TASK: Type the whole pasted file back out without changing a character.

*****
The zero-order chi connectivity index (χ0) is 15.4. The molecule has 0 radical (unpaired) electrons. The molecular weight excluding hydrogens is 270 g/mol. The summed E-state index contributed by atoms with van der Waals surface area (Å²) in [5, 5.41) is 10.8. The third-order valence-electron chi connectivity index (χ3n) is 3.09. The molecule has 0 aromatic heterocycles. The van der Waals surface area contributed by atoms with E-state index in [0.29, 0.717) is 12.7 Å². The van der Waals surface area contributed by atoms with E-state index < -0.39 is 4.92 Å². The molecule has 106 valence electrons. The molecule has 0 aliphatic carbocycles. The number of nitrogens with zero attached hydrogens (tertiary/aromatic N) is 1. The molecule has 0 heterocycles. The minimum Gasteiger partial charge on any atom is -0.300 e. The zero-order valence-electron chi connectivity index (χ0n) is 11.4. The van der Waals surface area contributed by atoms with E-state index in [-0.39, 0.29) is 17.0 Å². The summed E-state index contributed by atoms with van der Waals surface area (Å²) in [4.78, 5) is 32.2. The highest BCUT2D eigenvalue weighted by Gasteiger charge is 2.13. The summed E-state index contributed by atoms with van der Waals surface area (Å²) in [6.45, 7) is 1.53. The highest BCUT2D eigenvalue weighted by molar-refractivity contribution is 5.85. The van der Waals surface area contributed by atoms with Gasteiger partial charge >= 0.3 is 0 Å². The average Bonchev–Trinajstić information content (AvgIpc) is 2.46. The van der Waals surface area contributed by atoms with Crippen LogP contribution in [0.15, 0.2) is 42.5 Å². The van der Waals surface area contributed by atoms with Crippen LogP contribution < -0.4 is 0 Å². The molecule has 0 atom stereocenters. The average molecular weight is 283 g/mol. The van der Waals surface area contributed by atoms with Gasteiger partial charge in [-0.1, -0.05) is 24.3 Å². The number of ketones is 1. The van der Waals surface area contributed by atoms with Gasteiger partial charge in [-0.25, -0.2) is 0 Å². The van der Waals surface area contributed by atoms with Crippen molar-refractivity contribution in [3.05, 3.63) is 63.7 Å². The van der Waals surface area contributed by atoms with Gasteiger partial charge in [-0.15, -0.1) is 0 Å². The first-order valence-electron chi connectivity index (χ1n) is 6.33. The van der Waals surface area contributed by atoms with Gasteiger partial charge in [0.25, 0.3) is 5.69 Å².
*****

The zero-order chi connectivity index (χ0) is 15.4. The molecule has 0 radical (unpaired) electrons. The molecular weight excluding hydrogens is 270 g/mol. The summed E-state index contributed by atoms with van der Waals surface area (Å²) in [5, 5.41) is 10.8. The third-order valence-electron chi connectivity index (χ3n) is 3.09. The molecule has 0 aromatic heterocycles. The van der Waals surface area contributed by atoms with E-state index in [0.29, 0.717) is 12.7 Å². The van der Waals surface area contributed by atoms with E-state index < -0.39 is 4.92 Å². The molecule has 106 valence electrons. The molecule has 0 aliphatic carbocycles. The number of nitrogens with zero attached hydrogens (tertiary/aromatic N) is 1. The molecule has 0 heterocycles. The minimum Gasteiger partial charge on any atom is -0.300 e. The zero-order valence-electron chi connectivity index (χ0n) is 11.4. The van der Waals surface area contributed by atoms with E-state index in [-0.39, 0.29) is 17.0 Å². The summed E-state index contributed by atoms with van der Waals surface area (Å²) in [4.78, 5) is 32.2. The highest BCUT2D eigenvalue weighted by Gasteiger charge is 2.13. The summed E-state index contributed by atoms with van der Waals surface area (Å²) in [6.45, 7) is 1.53. The highest BCUT2D eigenvalue weighted by molar-refractivity contribution is 5.85. The van der Waals surface area contributed by atoms with Gasteiger partial charge >= 0.3 is 0 Å². The average Bonchev–Trinajstić information content (AvgIpc) is 2.46. The van der Waals surface area contributed by atoms with Crippen LogP contribution in [0.15, 0.2) is 42.5 Å². The van der Waals surface area contributed by atoms with Crippen LogP contribution < -0.4 is 0 Å². The molecule has 0 atom stereocenters. The average molecular weight is 283 g/mol. The van der Waals surface area contributed by atoms with Gasteiger partial charge in [-0.1, -0.05) is 24.3 Å². The number of ketones is 1. The van der Waals surface area contributed by atoms with Gasteiger partial charge in [-0.25, -0.2) is 0 Å². The van der Waals surface area contributed by atoms with Crippen molar-refractivity contribution in [3.05, 3.63) is 63.7 Å². The van der Waals surface area contributed by atoms with Gasteiger partial charge in [-0.15, -0.1) is 0 Å². The first-order valence-electron chi connectivity index (χ1n) is 6.33. The van der Waals surface area contributed by atoms with Gasteiger partial charge in [0.25, 0.3) is 5.69 Å².